FIGURE 1: A 6-YEAR VOLANTHOLOGY. Though the Cboe Volatility Index (VIX - candlestick) ticked above the 30 mark in late October, it’s well below the 80 levels seen at the height of the COVID-19 scare earlier in the year. VIX rose above 40 (blue line) on two other occasions since 2015—once during an emerging market scare originating in China, and again in 2018 when the markets began to get concerned about rising interest rates. That 2018 rise was so abrupt it came to be known as “Volmageddon.”  Data source: Cboe Global Markets. Chart source: The thinkorswim® platform from TD AmeritradeFor illustrative purposes only. Past performance does not guarantee future results.

That said, VIX futures for November and beyond fell substantially through the course of October, suggesting to some that investors are less worried about a drawn-out post-election fight over results. Whatever the case, a rise in VIX often signals a rise in choppiness and the chance of a pullback. Plan accordingly.

How should people consider preparing in case of a 2000 repeat? In volatile times, “risk-off” types of investments like the Utilities, Staples, and Real Estate sectors traditionally do better, though there’s obviously no such thing as an investment without risk and the market is never really predictable. The type of stocks most exposed to geopolitical winds tend to do worse when volatility ticks up. These can include Industrials, Materials, Info Tech, and Financials. There were signs of a move into “risk-off” in late October as the market sagged.

Volatility often sends some investors out of stocks and into places where they perceive less risk, including fixed income, gold, the U.S. dollar, the Japanese yen, and cash. That didn’t seem to be happening until October’s final week. Going into late October, the 10-year U.S. Treasury yield climbed above 0.8% for the first time since June.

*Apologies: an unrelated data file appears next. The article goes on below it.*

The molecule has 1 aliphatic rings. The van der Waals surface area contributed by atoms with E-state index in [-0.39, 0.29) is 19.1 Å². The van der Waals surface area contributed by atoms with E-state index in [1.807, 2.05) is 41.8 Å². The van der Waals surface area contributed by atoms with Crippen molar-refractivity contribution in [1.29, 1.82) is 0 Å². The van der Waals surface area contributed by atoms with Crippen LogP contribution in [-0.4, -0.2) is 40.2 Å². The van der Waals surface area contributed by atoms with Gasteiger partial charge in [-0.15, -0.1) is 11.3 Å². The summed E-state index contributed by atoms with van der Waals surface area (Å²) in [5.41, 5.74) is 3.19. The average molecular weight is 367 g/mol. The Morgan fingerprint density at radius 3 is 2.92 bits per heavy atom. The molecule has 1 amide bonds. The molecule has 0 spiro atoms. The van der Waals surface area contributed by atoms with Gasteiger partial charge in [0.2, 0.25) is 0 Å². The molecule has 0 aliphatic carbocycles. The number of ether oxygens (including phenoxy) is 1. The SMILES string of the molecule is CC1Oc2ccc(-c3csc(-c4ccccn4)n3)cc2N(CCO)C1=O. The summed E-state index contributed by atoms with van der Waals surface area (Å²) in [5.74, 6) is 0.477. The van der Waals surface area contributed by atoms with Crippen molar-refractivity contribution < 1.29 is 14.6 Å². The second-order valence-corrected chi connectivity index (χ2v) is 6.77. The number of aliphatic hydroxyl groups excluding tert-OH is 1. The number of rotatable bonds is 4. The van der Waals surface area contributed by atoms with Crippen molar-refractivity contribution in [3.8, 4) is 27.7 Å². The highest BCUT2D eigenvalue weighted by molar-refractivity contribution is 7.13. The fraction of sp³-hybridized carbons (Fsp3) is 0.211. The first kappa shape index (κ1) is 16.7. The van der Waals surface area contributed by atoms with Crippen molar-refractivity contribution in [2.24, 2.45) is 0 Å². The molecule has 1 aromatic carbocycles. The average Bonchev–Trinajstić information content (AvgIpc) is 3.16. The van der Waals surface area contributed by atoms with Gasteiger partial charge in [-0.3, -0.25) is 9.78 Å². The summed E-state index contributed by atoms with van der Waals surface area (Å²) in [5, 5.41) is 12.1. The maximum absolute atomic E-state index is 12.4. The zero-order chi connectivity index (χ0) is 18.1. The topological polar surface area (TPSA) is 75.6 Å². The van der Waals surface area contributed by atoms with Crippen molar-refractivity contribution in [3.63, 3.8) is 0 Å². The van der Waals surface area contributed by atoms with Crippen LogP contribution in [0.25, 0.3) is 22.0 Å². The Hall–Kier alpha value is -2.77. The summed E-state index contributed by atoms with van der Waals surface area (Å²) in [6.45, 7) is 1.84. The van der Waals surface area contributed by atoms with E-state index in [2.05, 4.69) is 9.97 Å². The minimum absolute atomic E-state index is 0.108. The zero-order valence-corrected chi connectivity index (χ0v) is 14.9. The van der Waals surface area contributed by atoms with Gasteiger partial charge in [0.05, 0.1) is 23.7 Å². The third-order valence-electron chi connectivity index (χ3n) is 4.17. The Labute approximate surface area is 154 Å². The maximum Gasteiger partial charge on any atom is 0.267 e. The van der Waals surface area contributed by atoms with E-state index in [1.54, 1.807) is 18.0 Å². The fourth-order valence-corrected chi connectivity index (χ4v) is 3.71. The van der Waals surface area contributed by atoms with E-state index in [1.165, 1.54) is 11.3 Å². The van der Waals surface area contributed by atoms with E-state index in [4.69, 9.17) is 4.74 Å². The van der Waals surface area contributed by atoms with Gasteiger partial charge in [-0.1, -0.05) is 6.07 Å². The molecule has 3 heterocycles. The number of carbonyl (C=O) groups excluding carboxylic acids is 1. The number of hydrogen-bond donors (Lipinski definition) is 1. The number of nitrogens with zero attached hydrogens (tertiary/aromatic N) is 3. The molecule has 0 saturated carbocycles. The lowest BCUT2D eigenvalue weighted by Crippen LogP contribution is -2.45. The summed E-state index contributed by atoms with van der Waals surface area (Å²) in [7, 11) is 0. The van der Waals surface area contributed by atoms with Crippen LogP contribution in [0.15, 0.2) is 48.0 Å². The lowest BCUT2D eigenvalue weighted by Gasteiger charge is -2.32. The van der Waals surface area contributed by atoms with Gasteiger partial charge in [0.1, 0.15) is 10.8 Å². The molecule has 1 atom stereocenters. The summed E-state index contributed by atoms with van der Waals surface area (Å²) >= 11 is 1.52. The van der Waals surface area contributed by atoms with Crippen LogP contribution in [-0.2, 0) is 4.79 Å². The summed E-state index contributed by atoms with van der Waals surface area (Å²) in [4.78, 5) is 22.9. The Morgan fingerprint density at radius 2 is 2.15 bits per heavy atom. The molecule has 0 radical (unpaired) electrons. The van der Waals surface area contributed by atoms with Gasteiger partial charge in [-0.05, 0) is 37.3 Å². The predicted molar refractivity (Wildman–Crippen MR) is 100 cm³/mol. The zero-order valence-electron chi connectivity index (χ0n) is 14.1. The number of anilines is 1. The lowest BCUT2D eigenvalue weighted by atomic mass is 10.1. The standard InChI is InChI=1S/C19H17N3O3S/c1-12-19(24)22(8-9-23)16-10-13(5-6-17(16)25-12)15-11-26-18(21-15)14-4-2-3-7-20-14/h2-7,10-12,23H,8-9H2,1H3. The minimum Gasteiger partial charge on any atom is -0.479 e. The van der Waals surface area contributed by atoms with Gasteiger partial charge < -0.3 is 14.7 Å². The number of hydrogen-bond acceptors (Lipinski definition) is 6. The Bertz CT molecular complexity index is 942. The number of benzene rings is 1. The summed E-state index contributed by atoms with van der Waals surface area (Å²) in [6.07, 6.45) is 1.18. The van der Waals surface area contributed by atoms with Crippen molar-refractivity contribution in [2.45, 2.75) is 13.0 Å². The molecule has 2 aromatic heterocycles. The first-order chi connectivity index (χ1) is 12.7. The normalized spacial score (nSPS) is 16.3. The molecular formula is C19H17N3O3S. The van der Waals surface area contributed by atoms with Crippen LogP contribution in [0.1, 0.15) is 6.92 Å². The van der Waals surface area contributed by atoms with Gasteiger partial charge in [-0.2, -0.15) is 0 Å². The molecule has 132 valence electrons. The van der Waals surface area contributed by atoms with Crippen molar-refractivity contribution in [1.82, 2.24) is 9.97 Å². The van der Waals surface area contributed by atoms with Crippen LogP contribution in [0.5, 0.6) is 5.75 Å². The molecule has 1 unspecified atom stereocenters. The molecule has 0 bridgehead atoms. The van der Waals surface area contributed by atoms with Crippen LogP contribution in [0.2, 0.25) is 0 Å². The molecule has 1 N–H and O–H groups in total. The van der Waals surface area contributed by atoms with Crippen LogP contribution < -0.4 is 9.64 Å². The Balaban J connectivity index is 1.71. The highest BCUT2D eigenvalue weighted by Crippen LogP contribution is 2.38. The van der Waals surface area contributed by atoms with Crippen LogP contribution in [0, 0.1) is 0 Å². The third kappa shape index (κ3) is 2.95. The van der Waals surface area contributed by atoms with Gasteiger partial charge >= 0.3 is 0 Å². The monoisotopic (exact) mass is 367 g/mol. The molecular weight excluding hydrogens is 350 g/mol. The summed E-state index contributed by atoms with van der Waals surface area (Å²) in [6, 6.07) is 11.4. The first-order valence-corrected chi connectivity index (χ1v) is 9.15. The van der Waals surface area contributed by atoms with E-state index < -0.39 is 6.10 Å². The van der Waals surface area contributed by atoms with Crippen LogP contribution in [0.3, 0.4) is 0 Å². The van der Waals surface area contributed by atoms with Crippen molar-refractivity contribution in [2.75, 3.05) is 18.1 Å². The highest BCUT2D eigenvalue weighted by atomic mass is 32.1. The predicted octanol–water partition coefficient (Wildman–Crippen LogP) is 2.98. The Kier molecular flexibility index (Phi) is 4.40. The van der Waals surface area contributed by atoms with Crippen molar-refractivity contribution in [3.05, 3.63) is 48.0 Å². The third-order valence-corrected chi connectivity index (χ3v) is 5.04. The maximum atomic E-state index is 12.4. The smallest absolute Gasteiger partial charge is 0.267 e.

Remember, yields climb as the underlying Treasury falls, so this means fixed income appeared a bit less popular than it did going into October. The dollar, another so-called “safe-haven,” fell toward two-year lows. Gold continued chopping around and wasn’t anywhere near its all-time high posted last summer.

If there’s chaos after the vote, it wouldn’t be surprising to see investors pile back into the “horsemen of risk,” including VIX, fixed income, and gold. Remember the crazy ups and downs in stock futures on election night 2016? As an investor, you’ll probably want to have one eye on the election returns and another on the markets next Tuesday night, and remember, there’s no need to necessarily jump right in. Sometimes it’s better to let things settle a bit and know the facts before getting your feet wet.

If you like to trade aggressively as news happens and feel tempted to have a go next Tuesday night or Wednesday, consider keeping your trade sizes smaller than normal and consider what you might do outside of stocks to hedge a stock market position that goes against you. Gold and volatility hedges sometimes gain in popularity around an election. So do options strategies.

Infrastructure Hopes, Tax Worries Could Depend On Election Results